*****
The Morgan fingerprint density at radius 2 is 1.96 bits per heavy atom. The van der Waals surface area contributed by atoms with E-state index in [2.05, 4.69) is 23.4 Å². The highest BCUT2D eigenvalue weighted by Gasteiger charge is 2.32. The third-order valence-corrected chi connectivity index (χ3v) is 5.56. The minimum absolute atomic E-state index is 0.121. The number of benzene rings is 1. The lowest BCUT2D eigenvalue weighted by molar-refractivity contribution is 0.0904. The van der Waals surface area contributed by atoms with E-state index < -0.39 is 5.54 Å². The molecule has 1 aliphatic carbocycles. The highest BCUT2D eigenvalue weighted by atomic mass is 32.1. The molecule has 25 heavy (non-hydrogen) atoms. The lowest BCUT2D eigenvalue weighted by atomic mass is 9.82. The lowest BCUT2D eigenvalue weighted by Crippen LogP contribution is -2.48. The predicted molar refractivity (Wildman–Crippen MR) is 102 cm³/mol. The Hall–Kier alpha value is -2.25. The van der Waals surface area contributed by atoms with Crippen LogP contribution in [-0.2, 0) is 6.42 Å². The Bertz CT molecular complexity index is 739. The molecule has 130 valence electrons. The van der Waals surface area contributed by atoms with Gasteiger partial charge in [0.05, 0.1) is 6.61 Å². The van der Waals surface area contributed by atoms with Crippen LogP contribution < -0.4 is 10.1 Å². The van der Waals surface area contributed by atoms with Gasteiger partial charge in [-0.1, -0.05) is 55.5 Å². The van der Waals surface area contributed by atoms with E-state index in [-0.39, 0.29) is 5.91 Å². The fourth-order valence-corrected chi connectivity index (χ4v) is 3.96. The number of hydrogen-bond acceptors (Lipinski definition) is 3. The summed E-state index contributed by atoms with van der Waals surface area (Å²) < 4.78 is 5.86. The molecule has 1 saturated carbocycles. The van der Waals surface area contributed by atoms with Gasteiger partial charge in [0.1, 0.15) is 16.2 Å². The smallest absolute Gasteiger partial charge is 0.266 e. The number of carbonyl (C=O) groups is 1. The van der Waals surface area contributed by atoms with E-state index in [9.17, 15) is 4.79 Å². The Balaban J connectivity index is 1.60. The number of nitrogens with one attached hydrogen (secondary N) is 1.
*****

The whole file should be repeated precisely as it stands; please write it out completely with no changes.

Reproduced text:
The Morgan fingerprint density at radius 2 is 1.96 bits per heavy atom. The van der Waals surface area contributed by atoms with E-state index in [2.05, 4.69) is 23.4 Å². The highest BCUT2D eigenvalue weighted by Gasteiger charge is 2.32. The third-order valence-corrected chi connectivity index (χ3v) is 5.56. The minimum absolute atomic E-state index is 0.121. The number of benzene rings is 1. The lowest BCUT2D eigenvalue weighted by molar-refractivity contribution is 0.0904. The van der Waals surface area contributed by atoms with E-state index < -0.39 is 5.54 Å². The molecule has 1 aliphatic carbocycles. The highest BCUT2D eigenvalue weighted by atomic mass is 32.1. The molecule has 25 heavy (non-hydrogen) atoms. The lowest BCUT2D eigenvalue weighted by atomic mass is 9.82. The lowest BCUT2D eigenvalue weighted by Crippen LogP contribution is -2.48. The predicted molar refractivity (Wildman–Crippen MR) is 102 cm³/mol. The Hall–Kier alpha value is -2.25. The van der Waals surface area contributed by atoms with Crippen LogP contribution in [-0.2, 0) is 6.42 Å². The Bertz CT molecular complexity index is 739. The molecule has 130 valence electrons. The van der Waals surface area contributed by atoms with Gasteiger partial charge in [0.05, 0.1) is 6.61 Å². The van der Waals surface area contributed by atoms with Crippen LogP contribution < -0.4 is 10.1 Å². The van der Waals surface area contributed by atoms with Gasteiger partial charge in [-0.1, -0.05) is 55.5 Å². The van der Waals surface area contributed by atoms with E-state index in [-0.39, 0.29) is 5.91 Å². The fourth-order valence-corrected chi connectivity index (χ4v) is 3.96. The number of hydrogen-bond acceptors (Lipinski definition) is 3. The summed E-state index contributed by atoms with van der Waals surface area (Å²) < 4.78 is 5.86. The molecule has 1 saturated carbocycles. The van der Waals surface area contributed by atoms with Gasteiger partial charge in [0.1, 0.15) is 16.2 Å². The smallest absolute Gasteiger partial charge is 0.266 e. The number of carbonyl (C=O) groups is 1. The van der Waals surface area contributed by atoms with E-state index in [9.17, 15) is 4.79 Å². The Balaban J connectivity index is 1.60. The number of nitrogens with one attached hydrogen (secondary N) is 1.